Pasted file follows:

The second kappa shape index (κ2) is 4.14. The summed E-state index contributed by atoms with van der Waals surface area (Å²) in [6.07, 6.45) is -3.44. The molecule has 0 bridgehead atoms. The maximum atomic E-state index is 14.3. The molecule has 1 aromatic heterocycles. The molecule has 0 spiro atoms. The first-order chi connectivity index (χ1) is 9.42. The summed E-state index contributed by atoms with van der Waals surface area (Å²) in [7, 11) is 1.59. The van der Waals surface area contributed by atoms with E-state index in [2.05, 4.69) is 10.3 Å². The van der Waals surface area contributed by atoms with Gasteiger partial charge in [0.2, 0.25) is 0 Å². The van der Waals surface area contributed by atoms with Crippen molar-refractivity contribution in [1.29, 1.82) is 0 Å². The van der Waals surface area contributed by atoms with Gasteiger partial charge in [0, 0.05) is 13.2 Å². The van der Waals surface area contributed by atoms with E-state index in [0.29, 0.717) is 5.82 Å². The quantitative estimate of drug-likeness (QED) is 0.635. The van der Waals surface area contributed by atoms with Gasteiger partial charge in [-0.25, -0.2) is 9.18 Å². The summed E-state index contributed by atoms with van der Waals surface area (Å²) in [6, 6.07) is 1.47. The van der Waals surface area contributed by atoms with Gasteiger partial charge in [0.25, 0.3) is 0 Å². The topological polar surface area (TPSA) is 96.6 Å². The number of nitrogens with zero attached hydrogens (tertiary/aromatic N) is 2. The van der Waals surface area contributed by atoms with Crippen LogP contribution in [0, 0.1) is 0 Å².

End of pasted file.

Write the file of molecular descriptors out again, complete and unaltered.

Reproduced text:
The second kappa shape index (κ2) is 4.14. The summed E-state index contributed by atoms with van der Waals surface area (Å²) in [6.07, 6.45) is -3.44. The molecule has 0 bridgehead atoms. The maximum atomic E-state index is 14.3. The molecule has 1 aromatic heterocycles. The molecule has 0 spiro atoms. The first-order chi connectivity index (χ1) is 9.42. The summed E-state index contributed by atoms with van der Waals surface area (Å²) in [7, 11) is 1.59. The van der Waals surface area contributed by atoms with E-state index in [2.05, 4.69) is 10.3 Å². The van der Waals surface area contributed by atoms with Gasteiger partial charge in [0.2, 0.25) is 0 Å². The van der Waals surface area contributed by atoms with Crippen molar-refractivity contribution in [1.29, 1.82) is 0 Å². The van der Waals surface area contributed by atoms with Gasteiger partial charge in [0, 0.05) is 13.2 Å². The van der Waals surface area contributed by atoms with E-state index in [0.29, 0.717) is 5.82 Å². The quantitative estimate of drug-likeness (QED) is 0.635. The van der Waals surface area contributed by atoms with Gasteiger partial charge in [-0.25, -0.2) is 9.18 Å². The summed E-state index contributed by atoms with van der Waals surface area (Å²) in [6, 6.07) is 1.47. The van der Waals surface area contributed by atoms with Gasteiger partial charge in [0.25, 0.3) is 0 Å². The topological polar surface area (TPSA) is 96.6 Å². The number of nitrogens with zero attached hydrogens (tertiary/aromatic N) is 2. The van der Waals surface area contributed by atoms with Crippen LogP contribution in [0, 0.1) is 0 Å².